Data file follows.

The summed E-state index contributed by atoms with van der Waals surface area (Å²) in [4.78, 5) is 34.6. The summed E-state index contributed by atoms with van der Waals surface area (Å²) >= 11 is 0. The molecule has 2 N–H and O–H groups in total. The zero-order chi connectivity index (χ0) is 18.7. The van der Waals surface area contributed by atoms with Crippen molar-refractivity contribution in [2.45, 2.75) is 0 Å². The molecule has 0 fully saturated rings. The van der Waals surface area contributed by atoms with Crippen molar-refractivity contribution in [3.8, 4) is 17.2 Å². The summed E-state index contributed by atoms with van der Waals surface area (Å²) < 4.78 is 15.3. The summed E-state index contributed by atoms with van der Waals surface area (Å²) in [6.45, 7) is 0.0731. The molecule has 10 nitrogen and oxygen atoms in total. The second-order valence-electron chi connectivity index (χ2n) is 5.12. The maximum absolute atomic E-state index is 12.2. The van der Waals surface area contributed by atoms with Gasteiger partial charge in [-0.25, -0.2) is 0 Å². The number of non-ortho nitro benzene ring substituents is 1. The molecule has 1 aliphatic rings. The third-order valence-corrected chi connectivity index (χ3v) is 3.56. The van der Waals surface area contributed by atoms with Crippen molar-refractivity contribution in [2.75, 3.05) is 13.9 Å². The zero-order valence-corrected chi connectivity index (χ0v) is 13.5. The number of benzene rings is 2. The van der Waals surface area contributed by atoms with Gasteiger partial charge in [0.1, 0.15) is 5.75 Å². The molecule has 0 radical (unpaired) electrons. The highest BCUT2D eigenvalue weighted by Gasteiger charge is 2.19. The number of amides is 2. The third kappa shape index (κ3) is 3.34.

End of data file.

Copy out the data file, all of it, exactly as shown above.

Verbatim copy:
The summed E-state index contributed by atoms with van der Waals surface area (Å²) in [4.78, 5) is 34.6. The summed E-state index contributed by atoms with van der Waals surface area (Å²) >= 11 is 0. The molecule has 2 N–H and O–H groups in total. The zero-order chi connectivity index (χ0) is 18.7. The van der Waals surface area contributed by atoms with Crippen molar-refractivity contribution in [2.45, 2.75) is 0 Å². The molecule has 0 fully saturated rings. The van der Waals surface area contributed by atoms with Crippen molar-refractivity contribution in [3.8, 4) is 17.2 Å². The summed E-state index contributed by atoms with van der Waals surface area (Å²) < 4.78 is 15.3. The summed E-state index contributed by atoms with van der Waals surface area (Å²) in [6.45, 7) is 0.0731. The molecule has 10 nitrogen and oxygen atoms in total. The second-order valence-electron chi connectivity index (χ2n) is 5.12. The maximum absolute atomic E-state index is 12.2. The van der Waals surface area contributed by atoms with Gasteiger partial charge in [-0.25, -0.2) is 0 Å². The number of non-ortho nitro benzene ring substituents is 1. The molecule has 1 aliphatic rings. The third-order valence-corrected chi connectivity index (χ3v) is 3.56. The van der Waals surface area contributed by atoms with Crippen molar-refractivity contribution in [2.75, 3.05) is 13.9 Å². The zero-order valence-corrected chi connectivity index (χ0v) is 13.5. The number of benzene rings is 2. The van der Waals surface area contributed by atoms with Gasteiger partial charge in [0.1, 0.15) is 5.75 Å². The molecule has 0 radical (unpaired) electrons. The highest BCUT2D eigenvalue weighted by Gasteiger charge is 2.19. The number of amides is 2. The third kappa shape index (κ3) is 3.34.